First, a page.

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New Petersen Automotive Museum exhibit presents a new take on automotive design

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Lo-Res Car Sculpture by Rem D Koolhaas / United Nude. Photos courtesy Rem D Koolhaas / United Nude.

“Modern cars all look alike,” is a complaint we often hear from readers, but what if a pair of designers, successful in their respective non-automotive fields, reimagined transportation in their own styles, devoid of any regulations or restrictions? “Disruptors,” a new exhibit opening on June 29 at the Petersen Automotive Museum in Los Angeles, California, answers this question by featuring the works of fashion designer Rem D Koolhaas (founder and creative director of the United Nude brand) and industrial designer Joey Ruitter.

Perhaps best-known for his line of architecture-influenced women’s shoes, Koolhaas — the nephew of Dutch architect Rem Koolhaas – has also done work for high-end furniture manufacturer Herman Miller and other consumer brands, contributing to everything from park benches to watercraft. His contribution to Disruptors is a work entitled Lo-Res Car Sculture.

At first glance, Koolhaas’ rolling art reminds us of a Bertone concept car, namely the Alfa Romeo Carabo of 1968, or perhaps the Lancia Stratos Zero that debuted in 1970. The wedge shape is there, though Koolhaas’ work lacks a certain level of detail – on purpose. Lo-Res Car Sculpture is the designer’s interpretation of a Lamborghini Countach, rendered in three dimensions, but (as the name implies), in low-resolution.

Koolhaas’ automotive design, which debuted in 2016, has been well-received worldwide. Giorgetto Giugiaro, the man behind such cars as the first-generation Lotus Esprit, the DMC DeLorean and the Volkswagen Scirocco, reportedly loved the Lo-Res Car Sculpture, and Koolhaas believes the time is right for a new take on automotive design. As Classic Driver learned in a January 2018 interview, Koolhaas has plans to start his own automotive brand, though any final product will certainly be less dramatic than the Lo-Res Car Sculpture.

Moto Undone, by Joey Ruitter. Remaining images courtesy Joey Ruitter.

Ruitter is no stranger to transportation design, having penned his minimalist take on skateboards, bicycles, motorcycles, automobiles and even snow machines. Moto Undone, an electric motorcycle designed specifically for urban-dwellers, appeared in an earlier Petersen exhibit on battery-powered custom bikes. Resembling a delivery box more than an actual motorcycle, the exercise demonstrated exactly how much of a conventional design can be stripped away while still retaining functionality.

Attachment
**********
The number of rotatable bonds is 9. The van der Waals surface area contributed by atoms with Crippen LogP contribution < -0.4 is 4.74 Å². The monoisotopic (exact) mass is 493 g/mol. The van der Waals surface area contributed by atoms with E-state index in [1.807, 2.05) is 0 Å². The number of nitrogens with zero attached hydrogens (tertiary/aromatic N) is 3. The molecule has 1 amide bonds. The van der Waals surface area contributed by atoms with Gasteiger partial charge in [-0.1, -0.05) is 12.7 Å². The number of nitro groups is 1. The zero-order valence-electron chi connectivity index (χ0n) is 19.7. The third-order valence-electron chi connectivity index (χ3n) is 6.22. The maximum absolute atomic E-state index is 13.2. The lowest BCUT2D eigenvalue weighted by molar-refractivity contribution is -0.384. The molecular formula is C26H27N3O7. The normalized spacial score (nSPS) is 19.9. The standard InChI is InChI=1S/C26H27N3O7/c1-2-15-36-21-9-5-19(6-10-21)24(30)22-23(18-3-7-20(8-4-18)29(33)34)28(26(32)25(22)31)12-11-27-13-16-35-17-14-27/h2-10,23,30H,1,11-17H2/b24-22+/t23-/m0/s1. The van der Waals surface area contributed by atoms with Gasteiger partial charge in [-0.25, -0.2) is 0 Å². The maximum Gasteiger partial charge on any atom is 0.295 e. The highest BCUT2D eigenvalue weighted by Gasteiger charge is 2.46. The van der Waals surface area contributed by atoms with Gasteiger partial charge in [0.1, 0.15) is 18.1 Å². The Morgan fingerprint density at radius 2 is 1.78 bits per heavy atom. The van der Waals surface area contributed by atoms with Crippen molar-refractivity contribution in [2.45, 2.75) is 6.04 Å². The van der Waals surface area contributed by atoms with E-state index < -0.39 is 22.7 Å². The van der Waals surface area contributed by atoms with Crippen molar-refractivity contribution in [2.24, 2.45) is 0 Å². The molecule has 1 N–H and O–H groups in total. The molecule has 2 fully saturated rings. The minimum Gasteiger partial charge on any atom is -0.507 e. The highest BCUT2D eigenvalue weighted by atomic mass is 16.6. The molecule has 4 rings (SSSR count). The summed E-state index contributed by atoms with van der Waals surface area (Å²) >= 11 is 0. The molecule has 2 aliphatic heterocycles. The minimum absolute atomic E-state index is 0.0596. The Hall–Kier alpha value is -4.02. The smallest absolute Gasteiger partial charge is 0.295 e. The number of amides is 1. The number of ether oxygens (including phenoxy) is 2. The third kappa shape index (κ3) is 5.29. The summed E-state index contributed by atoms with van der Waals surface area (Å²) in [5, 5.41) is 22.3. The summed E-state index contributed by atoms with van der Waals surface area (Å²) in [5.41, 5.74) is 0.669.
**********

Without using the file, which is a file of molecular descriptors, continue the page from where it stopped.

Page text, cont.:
Consumer Car.

Consumer Car, another of Rutter’s designs, brings to mind Le Monstre, the 1950 Cadillac Series 61 rebodied by Briggs Cunningham for less wind resistance at high speeds, an important consideration when racing in the 24 Hours of Le Mans. That’s not to call it a copy, since Consumer Car is even more elemental (and, we’d imagine, less aerodynamic), serving up only what’s needed to get down the road – in dry weather, anyway.

Reboot Buggy (door open in top photo).

And then there’s Ruitter’s Reboot Buggy, an off-roader with the barest of bodywork, likely there for the sole purpose of protecting the occupants. Snoped, a tracked monoski with bodywork reminiscent of Moto Undone, applies the same basic-but-functional aesthetic to the world of snowsports, answering the question “what could be stripped away from a snowmobile while still maintaining a level of performance?”


It isn’t likely that Ruitter’s designs will be hitting showrooms soon, but that’s not the purpose of his work. Instead, his designs inspire the question, “how much is enough,” both in terms of styling and functionality.

Per Terry Karges, the executive director of the Petersen Automotive Museum,

‘Disruptors’ is a critical analysis on how two designers with backgrounds in fashion, architecture and industrial design have come to perceive the automobile. This exhibit is unlike any other we’ve presented in the past because the content challenges common perceptions of vehicles, and the presentation is appropriately unconventional in its aesthetic.

The exhibit opens to the public on Saturday, June 29, and runs through May 15, 2020. Limited tickets are available for the Friday night opening reception, which takes place on June 28 and features a moderated discussion with Rem D Koolhaas and Joey Ruitter, as well as complimentary appetizers and wine. To purchase tickets, visit